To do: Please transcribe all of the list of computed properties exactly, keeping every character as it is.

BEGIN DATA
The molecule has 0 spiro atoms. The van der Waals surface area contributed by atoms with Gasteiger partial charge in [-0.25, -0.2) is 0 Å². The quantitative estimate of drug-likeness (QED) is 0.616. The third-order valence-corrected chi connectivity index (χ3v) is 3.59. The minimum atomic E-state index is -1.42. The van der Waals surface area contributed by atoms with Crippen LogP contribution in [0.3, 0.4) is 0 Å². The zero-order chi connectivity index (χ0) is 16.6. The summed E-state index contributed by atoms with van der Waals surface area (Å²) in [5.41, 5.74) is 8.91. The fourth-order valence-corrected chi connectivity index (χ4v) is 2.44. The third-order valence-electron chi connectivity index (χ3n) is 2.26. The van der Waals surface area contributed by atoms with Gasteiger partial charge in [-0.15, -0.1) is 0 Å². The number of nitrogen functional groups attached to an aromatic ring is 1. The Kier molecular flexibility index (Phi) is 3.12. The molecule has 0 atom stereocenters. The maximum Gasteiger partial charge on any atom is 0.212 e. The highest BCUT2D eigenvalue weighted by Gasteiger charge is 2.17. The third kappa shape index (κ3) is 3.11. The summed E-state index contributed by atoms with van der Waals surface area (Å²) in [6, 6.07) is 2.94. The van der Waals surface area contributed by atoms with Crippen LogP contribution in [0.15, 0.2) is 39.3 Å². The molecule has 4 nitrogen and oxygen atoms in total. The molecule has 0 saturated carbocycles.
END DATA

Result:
The molecule has 0 spiro atoms. The van der Waals surface area contributed by atoms with Gasteiger partial charge in [-0.25, -0.2) is 0 Å². The quantitative estimate of drug-likeness (QED) is 0.616. The third-order valence-corrected chi connectivity index (χ3v) is 3.59. The minimum atomic E-state index is -1.42. The van der Waals surface area contributed by atoms with Crippen LogP contribution in [0.3, 0.4) is 0 Å². The zero-order chi connectivity index (χ0) is 16.6. The summed E-state index contributed by atoms with van der Waals surface area (Å²) in [5.41, 5.74) is 8.91. The fourth-order valence-corrected chi connectivity index (χ4v) is 2.44. The third-order valence-electron chi connectivity index (χ3n) is 2.26. The van der Waals surface area contributed by atoms with Gasteiger partial charge in [-0.15, -0.1) is 0 Å². The number of nitrogen functional groups attached to an aromatic ring is 1. The Kier molecular flexibility index (Phi) is 3.12. The molecule has 0 atom stereocenters. The maximum Gasteiger partial charge on any atom is 0.212 e. The highest BCUT2D eigenvalue weighted by Gasteiger charge is 2.17. The third kappa shape index (κ3) is 3.11. The summed E-state index contributed by atoms with van der Waals surface area (Å²) in [6, 6.07) is 2.94. The van der Waals surface area contributed by atoms with Crippen LogP contribution in [0.15, 0.2) is 39.3 Å². The molecule has 4 nitrogen and oxygen atoms in total. The molecule has 0 saturated carbocycles.